|Badass larpers of 2002|
In almost all campaign larps, the idea of players continuing to play outside regular events has come up at some point. The first time I experienced it was 14 years ago, in the simplest model of them all, quite beautiful in its simplicity: a group of players recruiting new players to help them beat up the other group of characters.
The particular larp in question has been played only once a year, so establishing something more complex was hardly productive. But a few years later, as we got the first full story campaign that had over a dozen small events a year (Ognjeni Mač events in late 2000s), the idea of continuing play beyond the larp events appeared.
Since a lot of people there including myself had experience with old play by e-mail roleplaying games, we set up a similar "tavern play" play by post system, which allowed online RP in a very limited way since there was little that was allowed to happen except small talk and a few harmless actions.
After a few years, there was discontent with limits of such system, and a new system was introduced when on top of that players started doing more serious role-play with GMs, in private messages. A lot of story development shifted there, and players who took part in it were often rewarded by GMs, by getting magical items or steering the plot in some way. On the other hand, this made them much more influential than players who didn't partake in the system (or who weren't as successful). This also significantly increased both the time investment of players who wanted to "stay on top", and GMs who had extra duties now.
This, of course, brought up a discussion on whether something like that is helpful or even necessary. My own observation is that the more often campaign is played, the demand for non-live role-playing between events is more common as well.
At that point, in the larp I ran (Terra Nova) I wanted to keep the focus of my role-play on larps themselves, so while not disallowing such role-play there, I didn't do much to encourage it either, so it basically didn't happen. I remained cautious, but in 2013 I had a good experience with Steampunk larp when there was a battle done boardgame style in between larps. It worked! That's when I began reading about this subject, studying it, and needing only 2.5 years to write an article on this blog about it (yes, I'm that effective...).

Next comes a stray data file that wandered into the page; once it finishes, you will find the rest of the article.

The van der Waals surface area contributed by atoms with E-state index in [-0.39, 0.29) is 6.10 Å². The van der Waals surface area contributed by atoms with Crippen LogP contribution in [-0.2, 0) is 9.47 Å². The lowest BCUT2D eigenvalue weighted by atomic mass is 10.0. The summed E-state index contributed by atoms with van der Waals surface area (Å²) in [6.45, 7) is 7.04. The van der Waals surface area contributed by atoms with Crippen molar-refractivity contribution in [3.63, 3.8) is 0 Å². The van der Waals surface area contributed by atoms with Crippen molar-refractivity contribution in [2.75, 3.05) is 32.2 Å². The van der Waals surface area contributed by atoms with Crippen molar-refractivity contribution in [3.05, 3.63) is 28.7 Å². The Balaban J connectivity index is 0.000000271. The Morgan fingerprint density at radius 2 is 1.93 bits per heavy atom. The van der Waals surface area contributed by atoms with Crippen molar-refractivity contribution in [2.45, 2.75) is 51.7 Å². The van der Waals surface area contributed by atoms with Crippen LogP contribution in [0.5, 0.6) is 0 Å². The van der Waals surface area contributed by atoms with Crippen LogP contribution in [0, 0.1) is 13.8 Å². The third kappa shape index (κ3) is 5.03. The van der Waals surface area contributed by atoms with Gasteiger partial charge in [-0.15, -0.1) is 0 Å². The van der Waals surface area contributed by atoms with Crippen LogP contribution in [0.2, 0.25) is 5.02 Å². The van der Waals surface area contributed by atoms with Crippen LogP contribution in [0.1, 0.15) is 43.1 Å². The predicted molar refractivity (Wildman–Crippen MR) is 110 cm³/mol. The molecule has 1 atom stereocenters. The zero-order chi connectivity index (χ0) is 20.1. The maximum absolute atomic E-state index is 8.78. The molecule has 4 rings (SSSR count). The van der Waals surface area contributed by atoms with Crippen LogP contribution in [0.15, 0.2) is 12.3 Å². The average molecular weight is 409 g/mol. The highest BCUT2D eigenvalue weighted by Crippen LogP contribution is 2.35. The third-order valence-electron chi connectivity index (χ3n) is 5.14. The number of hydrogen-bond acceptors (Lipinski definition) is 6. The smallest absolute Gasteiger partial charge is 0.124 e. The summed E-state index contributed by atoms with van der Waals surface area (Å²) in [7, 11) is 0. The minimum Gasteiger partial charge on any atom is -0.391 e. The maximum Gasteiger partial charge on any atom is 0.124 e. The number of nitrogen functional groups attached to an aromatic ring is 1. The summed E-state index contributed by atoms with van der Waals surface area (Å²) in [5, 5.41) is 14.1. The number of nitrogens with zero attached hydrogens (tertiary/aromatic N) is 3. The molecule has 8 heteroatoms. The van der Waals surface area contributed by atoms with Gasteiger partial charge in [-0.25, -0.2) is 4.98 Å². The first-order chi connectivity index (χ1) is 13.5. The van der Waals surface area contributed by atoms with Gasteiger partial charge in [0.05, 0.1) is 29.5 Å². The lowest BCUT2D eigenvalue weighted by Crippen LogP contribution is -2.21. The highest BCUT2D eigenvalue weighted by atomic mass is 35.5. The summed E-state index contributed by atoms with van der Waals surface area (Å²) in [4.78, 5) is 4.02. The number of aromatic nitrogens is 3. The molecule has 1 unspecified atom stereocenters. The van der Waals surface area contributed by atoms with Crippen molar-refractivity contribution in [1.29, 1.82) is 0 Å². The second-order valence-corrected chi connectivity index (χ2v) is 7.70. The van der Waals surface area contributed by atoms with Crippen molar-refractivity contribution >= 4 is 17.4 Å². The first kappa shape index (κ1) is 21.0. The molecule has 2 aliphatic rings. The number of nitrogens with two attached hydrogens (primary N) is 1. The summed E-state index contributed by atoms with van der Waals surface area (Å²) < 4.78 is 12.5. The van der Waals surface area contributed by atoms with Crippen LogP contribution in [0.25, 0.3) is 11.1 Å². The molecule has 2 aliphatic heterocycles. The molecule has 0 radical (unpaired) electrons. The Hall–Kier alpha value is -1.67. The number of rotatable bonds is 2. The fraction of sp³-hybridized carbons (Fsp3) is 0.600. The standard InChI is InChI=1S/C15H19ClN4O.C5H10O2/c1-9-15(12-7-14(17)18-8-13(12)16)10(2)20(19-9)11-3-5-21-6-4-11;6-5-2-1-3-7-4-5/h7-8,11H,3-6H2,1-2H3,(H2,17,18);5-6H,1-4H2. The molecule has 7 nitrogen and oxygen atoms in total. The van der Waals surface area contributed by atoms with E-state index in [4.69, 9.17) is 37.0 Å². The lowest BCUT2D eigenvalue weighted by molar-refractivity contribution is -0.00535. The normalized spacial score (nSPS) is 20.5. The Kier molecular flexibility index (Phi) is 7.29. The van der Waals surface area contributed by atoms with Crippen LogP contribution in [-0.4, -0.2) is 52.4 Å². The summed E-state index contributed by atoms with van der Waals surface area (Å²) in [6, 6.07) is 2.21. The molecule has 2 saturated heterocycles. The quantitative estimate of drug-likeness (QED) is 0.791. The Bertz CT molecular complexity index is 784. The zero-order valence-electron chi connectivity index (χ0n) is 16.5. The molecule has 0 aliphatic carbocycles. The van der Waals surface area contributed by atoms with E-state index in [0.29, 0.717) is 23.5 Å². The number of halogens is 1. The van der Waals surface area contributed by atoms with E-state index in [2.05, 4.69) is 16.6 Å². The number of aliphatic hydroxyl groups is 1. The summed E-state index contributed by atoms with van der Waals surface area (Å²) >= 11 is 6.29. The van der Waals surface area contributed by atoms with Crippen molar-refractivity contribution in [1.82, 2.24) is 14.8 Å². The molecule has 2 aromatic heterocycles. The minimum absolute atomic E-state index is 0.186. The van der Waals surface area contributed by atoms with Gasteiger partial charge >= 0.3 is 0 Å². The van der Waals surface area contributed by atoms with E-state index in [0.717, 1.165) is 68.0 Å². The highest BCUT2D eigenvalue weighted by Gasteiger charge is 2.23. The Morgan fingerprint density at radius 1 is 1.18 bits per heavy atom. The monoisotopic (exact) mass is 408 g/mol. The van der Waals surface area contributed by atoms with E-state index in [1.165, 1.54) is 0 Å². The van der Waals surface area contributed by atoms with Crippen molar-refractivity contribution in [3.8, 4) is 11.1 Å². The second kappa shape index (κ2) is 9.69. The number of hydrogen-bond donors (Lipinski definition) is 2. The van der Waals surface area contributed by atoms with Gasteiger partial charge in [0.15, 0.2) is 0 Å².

I ran into the terms BGA / IBGA (between game action / in between game action), sometimes used in American larps. Some things about them surprised me - such as players on several larps paying more to get these actions - but they seemed a very reasonable, structured way to allow players some role-play and development, in a limited but still significant fashion.
When I read the Vampire ruleset, I liked its' system called downtime actions / influence actions. At that point, I ran a Vampire game called Camarilla Agram, and I decided to support every type of role-play possible in that chronicle. Apart from larping and mentioned downtime actions, people played tabletop style, via Facebook groups, in chats, privately at coffees... in every way possible. This worked for some players, but also backfired a bit - some players didn't want to play outside of larps (and there was a lot of social pressure on them to play), while others found the existing role-play limiting and wanted to do everything. It's a slippery slope best avoided, and so far it's been avoided in my current Vampire game, Noćne kronike. Keeping to the system works well. The Werewolf larp system is also currently in design (Kickstarter link, already funded, campaign lasts until end of February), but it has another cool new addition: Questing system. It's simple and it works nicely. Lots of storytelling there. We tried it at our Werewolf larp, and we like it :)
|Painting by Tunde Horvath, at the gates of Silvermoon|
Despite the fact I'm more cautious now about such play, I do occasionally have a good experience. Half a year ago after the Hungarian Warcraft larp, our group of players who played Blood Elves decided that we'd like some way to continue playing. Since then we started a shared document in which we're writing our story since the larp ended. With four of us currently contributing our stories - and one player also drawing art of our characters - we already wrote almost 50 pages of a shared story, and it's still going strong. Something written in this manner could be either a story development between larps, or used within a context of a one-shot larp to write an epilogue.
Other than this, I've been into several non-campaign larps. There have been workshops before and/or after the larp, which often determined what happened to characters - often with some form of collaborative storytelling. This is also a possibility, though perhaps tougher to pull in campaign larps.
Have you had any similar experiences? Used any of the system mentioned, or something else that was not mentioned here? Comment below and share your experiences.